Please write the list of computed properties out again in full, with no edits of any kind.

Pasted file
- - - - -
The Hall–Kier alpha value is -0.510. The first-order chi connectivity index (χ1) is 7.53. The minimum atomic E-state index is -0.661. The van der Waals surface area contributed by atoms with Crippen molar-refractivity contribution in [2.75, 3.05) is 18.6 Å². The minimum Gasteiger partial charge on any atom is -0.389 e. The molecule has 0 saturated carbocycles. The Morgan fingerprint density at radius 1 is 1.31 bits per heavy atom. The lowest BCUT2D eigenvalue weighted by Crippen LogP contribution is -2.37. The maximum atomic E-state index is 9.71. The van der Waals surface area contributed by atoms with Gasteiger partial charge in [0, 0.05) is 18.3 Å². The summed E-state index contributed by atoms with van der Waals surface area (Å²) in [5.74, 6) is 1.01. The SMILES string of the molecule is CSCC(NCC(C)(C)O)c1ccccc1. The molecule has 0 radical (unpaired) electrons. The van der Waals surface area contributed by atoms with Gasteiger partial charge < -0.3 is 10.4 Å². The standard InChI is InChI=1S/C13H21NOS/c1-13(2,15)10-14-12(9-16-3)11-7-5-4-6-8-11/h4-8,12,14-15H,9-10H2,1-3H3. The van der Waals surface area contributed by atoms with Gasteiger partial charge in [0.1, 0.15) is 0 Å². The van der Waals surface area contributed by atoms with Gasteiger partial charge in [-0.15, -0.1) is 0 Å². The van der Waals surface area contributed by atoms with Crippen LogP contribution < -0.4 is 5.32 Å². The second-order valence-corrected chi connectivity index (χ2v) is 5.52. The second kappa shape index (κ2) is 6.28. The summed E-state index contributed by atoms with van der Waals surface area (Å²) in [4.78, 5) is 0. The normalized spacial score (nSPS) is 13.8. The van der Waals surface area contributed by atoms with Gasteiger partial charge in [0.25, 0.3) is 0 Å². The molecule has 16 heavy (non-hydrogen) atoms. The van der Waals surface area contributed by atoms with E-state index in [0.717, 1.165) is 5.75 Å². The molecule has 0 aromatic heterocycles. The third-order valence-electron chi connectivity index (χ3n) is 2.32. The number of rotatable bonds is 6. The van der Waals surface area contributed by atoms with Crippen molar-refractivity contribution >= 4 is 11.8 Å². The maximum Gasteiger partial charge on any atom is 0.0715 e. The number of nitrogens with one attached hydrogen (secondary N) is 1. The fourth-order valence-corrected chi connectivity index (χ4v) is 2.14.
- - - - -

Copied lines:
The Hall–Kier alpha value is -0.510. The first-order chi connectivity index (χ1) is 7.53. The minimum atomic E-state index is -0.661. The van der Waals surface area contributed by atoms with Crippen molar-refractivity contribution in [2.75, 3.05) is 18.6 Å². The minimum Gasteiger partial charge on any atom is -0.389 e. The molecule has 0 saturated carbocycles. The Morgan fingerprint density at radius 1 is 1.31 bits per heavy atom. The lowest BCUT2D eigenvalue weighted by Crippen LogP contribution is -2.37. The maximum atomic E-state index is 9.71. The van der Waals surface area contributed by atoms with Gasteiger partial charge in [0, 0.05) is 18.3 Å². The summed E-state index contributed by atoms with van der Waals surface area (Å²) in [5.74, 6) is 1.01. The SMILES string of the molecule is CSCC(NCC(C)(C)O)c1ccccc1. The molecule has 0 radical (unpaired) electrons. The van der Waals surface area contributed by atoms with Gasteiger partial charge < -0.3 is 10.4 Å². The standard InChI is InChI=1S/C13H21NOS/c1-13(2,15)10-14-12(9-16-3)11-7-5-4-6-8-11/h4-8,12,14-15H,9-10H2,1-3H3. The van der Waals surface area contributed by atoms with Gasteiger partial charge in [0.1, 0.15) is 0 Å². The van der Waals surface area contributed by atoms with Gasteiger partial charge in [-0.15, -0.1) is 0 Å². The van der Waals surface area contributed by atoms with Crippen LogP contribution < -0.4 is 5.32 Å². The second-order valence-corrected chi connectivity index (χ2v) is 5.52. The second kappa shape index (κ2) is 6.28. The summed E-state index contributed by atoms with van der Waals surface area (Å²) in [4.78, 5) is 0. The normalized spacial score (nSPS) is 13.8. The van der Waals surface area contributed by atoms with Gasteiger partial charge in [0.25, 0.3) is 0 Å². The molecule has 16 heavy (non-hydrogen) atoms. The van der Waals surface area contributed by atoms with E-state index in [0.717, 1.165) is 5.75 Å². The molecule has 0 aromatic heterocycles. The third-order valence-electron chi connectivity index (χ3n) is 2.32. The number of rotatable bonds is 6. The van der Waals surface area contributed by atoms with Crippen molar-refractivity contribution >= 4 is 11.8 Å². The maximum Gasteiger partial charge on any atom is 0.0715 e. The number of nitrogens with one attached hydrogen (secondary N) is 1. The fourth-order valence-corrected chi connectivity index (χ4v) is 2.14.